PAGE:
Generalized Anxiety Disorder (pathological worry)

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Generalized Anxiety Disorder (GAD) is an anxiety disorder characterized by excessive worry about everyday concerns (e.g., finances, work, school, relationships, and family). While the worry may manifest in various ways, usually the themes can be distilled into a few key fears of specific negative outcomes, such as becoming homeless or being alone forever.

Much like people with other anxiety disorders, individuals with GAD engage in ritualistic, safety-seeking, and avoidance behaviors. They may avoid situations that could lead to a negative outcome, put off making decisions, over-analyze and prepare for situations that could lead to a negative outcome, and seek out excessive reassurance from others.

Cognitive-behavioral therapy (CBT) is the psychological treatment of choice for GAD. It consists of psycho-education, exposure exercises, cognitive restructuring, behavior modification, relaxation training, and more. Often times, worry can cause sleep disturbances, such as insomnia. As a result, CBT techniques for sleep hygiene are provided as needed.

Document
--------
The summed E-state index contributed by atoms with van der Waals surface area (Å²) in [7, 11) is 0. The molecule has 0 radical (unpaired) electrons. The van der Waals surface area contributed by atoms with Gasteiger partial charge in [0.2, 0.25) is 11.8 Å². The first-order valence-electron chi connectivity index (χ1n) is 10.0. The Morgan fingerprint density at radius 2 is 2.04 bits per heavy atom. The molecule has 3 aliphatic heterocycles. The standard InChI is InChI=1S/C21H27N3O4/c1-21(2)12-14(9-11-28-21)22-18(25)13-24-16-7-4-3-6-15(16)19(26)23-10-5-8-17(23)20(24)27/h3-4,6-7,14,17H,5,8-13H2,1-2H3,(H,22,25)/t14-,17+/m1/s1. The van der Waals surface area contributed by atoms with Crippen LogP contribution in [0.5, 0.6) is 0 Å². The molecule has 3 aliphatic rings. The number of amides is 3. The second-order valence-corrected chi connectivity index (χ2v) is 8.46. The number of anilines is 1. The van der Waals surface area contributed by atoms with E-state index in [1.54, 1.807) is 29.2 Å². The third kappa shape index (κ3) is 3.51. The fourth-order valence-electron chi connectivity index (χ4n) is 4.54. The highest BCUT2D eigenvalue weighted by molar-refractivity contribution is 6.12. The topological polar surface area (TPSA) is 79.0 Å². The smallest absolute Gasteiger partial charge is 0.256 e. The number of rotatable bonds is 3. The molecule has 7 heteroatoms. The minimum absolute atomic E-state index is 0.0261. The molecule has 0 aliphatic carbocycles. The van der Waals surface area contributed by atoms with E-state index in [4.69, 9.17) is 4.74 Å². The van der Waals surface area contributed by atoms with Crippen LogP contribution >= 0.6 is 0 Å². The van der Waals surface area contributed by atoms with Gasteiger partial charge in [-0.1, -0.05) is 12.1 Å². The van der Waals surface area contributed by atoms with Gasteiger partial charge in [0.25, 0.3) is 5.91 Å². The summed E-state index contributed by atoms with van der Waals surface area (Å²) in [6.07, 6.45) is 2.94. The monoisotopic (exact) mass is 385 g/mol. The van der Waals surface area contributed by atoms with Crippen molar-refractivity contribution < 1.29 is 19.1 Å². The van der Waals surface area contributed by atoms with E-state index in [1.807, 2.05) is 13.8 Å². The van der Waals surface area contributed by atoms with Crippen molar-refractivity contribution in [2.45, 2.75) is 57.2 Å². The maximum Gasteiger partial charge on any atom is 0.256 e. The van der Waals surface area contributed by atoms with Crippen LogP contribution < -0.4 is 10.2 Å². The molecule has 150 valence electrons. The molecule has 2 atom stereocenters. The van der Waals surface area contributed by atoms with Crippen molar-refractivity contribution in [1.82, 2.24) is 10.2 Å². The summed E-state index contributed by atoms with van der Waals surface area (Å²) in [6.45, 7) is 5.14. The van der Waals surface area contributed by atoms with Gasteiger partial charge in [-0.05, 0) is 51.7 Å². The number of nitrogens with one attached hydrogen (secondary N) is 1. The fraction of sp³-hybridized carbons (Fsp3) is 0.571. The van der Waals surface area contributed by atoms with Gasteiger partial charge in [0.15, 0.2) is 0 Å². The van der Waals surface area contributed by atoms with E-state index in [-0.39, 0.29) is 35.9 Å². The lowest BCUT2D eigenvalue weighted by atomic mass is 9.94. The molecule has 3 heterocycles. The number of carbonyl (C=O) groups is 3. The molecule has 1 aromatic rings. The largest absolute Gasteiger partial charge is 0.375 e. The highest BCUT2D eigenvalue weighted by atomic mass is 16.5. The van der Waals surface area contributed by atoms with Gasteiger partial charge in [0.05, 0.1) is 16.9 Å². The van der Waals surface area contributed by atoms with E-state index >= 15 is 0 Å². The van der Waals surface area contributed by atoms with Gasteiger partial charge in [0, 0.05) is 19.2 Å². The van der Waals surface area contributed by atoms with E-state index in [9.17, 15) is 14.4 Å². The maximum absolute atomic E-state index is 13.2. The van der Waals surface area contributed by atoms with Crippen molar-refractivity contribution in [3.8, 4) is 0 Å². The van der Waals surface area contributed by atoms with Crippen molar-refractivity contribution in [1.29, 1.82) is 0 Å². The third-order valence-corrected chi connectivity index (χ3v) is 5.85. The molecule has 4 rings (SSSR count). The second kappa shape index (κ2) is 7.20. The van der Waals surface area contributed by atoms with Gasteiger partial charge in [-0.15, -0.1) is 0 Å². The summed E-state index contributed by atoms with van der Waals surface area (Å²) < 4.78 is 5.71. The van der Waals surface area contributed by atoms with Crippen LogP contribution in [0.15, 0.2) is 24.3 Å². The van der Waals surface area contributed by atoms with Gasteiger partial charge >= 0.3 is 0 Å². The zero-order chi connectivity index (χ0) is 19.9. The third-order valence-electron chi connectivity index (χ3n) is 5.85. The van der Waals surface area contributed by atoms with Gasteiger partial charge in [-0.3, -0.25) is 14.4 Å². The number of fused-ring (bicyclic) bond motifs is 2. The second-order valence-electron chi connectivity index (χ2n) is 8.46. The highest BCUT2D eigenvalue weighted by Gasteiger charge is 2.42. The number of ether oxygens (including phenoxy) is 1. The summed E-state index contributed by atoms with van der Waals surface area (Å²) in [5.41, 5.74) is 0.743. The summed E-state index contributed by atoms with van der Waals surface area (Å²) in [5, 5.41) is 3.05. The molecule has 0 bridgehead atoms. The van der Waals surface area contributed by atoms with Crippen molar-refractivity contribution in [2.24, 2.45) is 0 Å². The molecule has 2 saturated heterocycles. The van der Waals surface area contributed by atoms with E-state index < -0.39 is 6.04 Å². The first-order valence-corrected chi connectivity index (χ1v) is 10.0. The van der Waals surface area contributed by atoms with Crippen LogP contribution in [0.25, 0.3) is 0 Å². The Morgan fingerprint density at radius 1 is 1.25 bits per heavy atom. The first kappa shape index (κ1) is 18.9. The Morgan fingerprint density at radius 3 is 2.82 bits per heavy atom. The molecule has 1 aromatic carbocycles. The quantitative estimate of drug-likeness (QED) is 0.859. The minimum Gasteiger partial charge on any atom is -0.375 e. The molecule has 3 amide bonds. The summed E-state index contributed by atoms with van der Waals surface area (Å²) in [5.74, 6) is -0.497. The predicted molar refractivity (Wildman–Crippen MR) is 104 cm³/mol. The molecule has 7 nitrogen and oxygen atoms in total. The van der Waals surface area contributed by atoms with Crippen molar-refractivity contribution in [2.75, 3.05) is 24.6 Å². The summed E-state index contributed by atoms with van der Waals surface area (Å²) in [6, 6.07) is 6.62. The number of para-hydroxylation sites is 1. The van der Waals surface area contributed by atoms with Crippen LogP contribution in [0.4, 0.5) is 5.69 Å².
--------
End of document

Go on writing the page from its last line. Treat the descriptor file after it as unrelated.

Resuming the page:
Everyone experiences worry, but it becomes a problem when it interferes with functioning or becomes distressing. Even then, many with GAD are reluctant to decrease worry through treatment, because worry is often seen as adaptive. Worry can be helpful in small doses, but when it interferes with life or causes significant distress, it paradoxically makes those with GAD less functional. CBT can help you find alternative copings strategies that do not sacrifice your adaptability and may even enhance it.